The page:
Photo by Axel Antas-Bergkvist on Unsplash

IPCC report: Energy demand can help meet 1.5°C challenge while also delivering wellbeing & ecosystem benefits

11 October, 2018

Tina Fawcett

Reading time: 4 minutes

On Monday 8th October 2018, the Intergovernmental Panel on Climate Change (IPCC) released its report on the impacts of global warming 1.5°C above pre-industrial levels. The CREDS mission of transforming energy demand is more relevant than ever.

IPCC reports on the impacts of global warming

On Monday 8th October 2018, the Intergovernmental Panel on Climate Change (IPCC) released its report on the impacts of global warming 1.5°C above pre-industrial levels.

The report presents the scientific evidence for the likely effects of 1.5°C warming, identifies mitigation pathways to keep average global temperature rise below 1.5°C, and looks at whether and how the world could adapt to the effects of this climate change. It made headlines around the world with its vivid warnings of the dangers of increasing climate change, and calls for “rapid, far-reaching and unprecedented changes in all aspects of society” to reduce these risks.

The role of energy demand

CREDS research focus is on identifying solutions which can lead to faster, further and more flexible transformations in energy use, in order to deliver a low carbon society. This will contribute to the effort called for by IPCC under one of their key areas for action – energy demand.

Not only does the IPCC report reinforce the vital importance of transformations to energy demand, it also shows that actions on energy demand have significant net positive co-benefits for nearly all areas of human development and natural ecosystems. While this case has been made previously for the society-wide or firm-level benefits of investments in energy efficiency, this global assessment, across a very wide range of benefits, makes an even stronger case for moving quickly and ambitiously to transform the use of energy.

Energy demand as one of three mitigation actions

Energy demand is one of the three categories of mitigation actions needed reduce the amount of additional greenhouse gases being emitted into the atmosphere. IPCC’s definition of energy demand comprises behavioural responses, fuel switching and efficiency options in the transport, industry and building sector as well as carbon capture options in the industry sector. The other two areas for action are on energy supply and land management.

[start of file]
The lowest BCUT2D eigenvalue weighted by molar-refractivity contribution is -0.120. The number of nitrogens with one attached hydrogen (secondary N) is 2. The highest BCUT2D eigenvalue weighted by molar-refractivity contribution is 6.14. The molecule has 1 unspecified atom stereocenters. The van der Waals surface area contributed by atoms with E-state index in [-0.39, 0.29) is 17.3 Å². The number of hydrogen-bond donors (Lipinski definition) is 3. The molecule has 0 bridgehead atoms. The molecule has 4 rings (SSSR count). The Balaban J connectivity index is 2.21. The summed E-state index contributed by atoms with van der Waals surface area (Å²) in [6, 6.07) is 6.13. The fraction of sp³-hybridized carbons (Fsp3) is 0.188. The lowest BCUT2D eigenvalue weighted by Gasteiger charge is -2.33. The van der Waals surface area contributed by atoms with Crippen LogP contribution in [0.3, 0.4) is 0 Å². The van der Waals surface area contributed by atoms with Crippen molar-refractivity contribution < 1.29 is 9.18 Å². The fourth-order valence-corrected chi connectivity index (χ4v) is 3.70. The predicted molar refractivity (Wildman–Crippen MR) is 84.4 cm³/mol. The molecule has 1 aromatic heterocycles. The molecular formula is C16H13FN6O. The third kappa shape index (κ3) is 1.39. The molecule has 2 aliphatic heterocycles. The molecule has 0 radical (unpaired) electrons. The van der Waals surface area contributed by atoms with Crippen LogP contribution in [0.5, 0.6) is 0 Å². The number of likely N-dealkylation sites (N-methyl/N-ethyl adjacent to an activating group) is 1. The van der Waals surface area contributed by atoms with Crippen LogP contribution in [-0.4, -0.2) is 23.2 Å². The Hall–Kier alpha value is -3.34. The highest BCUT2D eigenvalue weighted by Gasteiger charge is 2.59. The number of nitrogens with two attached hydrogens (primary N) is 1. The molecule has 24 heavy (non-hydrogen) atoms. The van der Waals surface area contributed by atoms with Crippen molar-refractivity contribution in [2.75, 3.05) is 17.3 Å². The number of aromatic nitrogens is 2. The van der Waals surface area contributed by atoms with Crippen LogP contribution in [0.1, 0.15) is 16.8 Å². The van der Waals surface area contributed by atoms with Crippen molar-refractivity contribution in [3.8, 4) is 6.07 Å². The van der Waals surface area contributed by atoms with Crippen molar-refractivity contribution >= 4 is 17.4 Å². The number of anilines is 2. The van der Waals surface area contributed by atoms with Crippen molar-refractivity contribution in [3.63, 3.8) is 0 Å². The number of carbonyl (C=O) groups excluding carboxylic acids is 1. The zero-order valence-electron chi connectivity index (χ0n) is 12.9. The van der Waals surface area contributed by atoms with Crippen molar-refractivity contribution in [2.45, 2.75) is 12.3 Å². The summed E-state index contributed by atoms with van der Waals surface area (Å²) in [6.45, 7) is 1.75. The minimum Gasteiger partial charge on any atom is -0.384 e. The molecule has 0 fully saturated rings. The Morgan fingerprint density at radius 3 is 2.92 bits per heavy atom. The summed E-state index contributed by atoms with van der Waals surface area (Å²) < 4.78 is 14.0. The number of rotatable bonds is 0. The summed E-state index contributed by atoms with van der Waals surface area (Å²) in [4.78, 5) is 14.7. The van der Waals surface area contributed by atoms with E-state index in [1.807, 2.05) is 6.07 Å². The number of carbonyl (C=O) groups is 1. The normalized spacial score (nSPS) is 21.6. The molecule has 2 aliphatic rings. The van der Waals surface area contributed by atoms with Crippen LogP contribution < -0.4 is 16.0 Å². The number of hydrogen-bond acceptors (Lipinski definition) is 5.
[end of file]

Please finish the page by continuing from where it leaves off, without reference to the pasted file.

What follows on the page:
To understand how actions in each category would affect human well-being and the natural environment, IPCC have assessed how each would affect the Sustainable Development Goals (SDGs). There are 17 SDGs, which together are designed to end poverty, protect the planet, and ensure prosperity for all. World leaders adopted these goals three months before the Paris Agreement on climate change was signed.

The potential positive effects (synergies) and negative effects (trade-offs) of each of the three types of mitigation actions per SDG is shown in the picture below, which indicates scale and degree of certainty for each combination. (SDG 13 ‘climate action’ is not included in this list, for obvious reasons.) In the energy demand sector, the positive effects are much greater than the negative, generally by a considerable margin. The only SDG which energy demand measures do not have the potential to contribute positively to is SDG14 ‘life below water’.

Figure shows indicative linkages between mitigation options and sustainable development using SDGs. Redrawn from IPCC 2018.

Image redrawn from IPCC, 2018

Limiting global warming to 1.5°C for a more sustainable and equitable society

IPCC have stressed that their report shows that limiting global warming to 1.5°C could go hand in hand with ensuring a more sustainable and equitable society. The trade-offs are outweighed by the synergies and benefits of action. The benefits to people and natural ecosystems of action on energy demand are particularly strong and wide-ranging.

The CREDS mission of transforming energy demand is more relevant than ever. Indeed, together with our partners and stakeholders, we may need to develop knowledge, ideas and debates that take us even further and faster in the direction of a low carbon society than we had originally envisaged, in order to contribute to the 1.5°C challenge.

Banner photo credit: Axel Antas-Bergkvist on Unsplash

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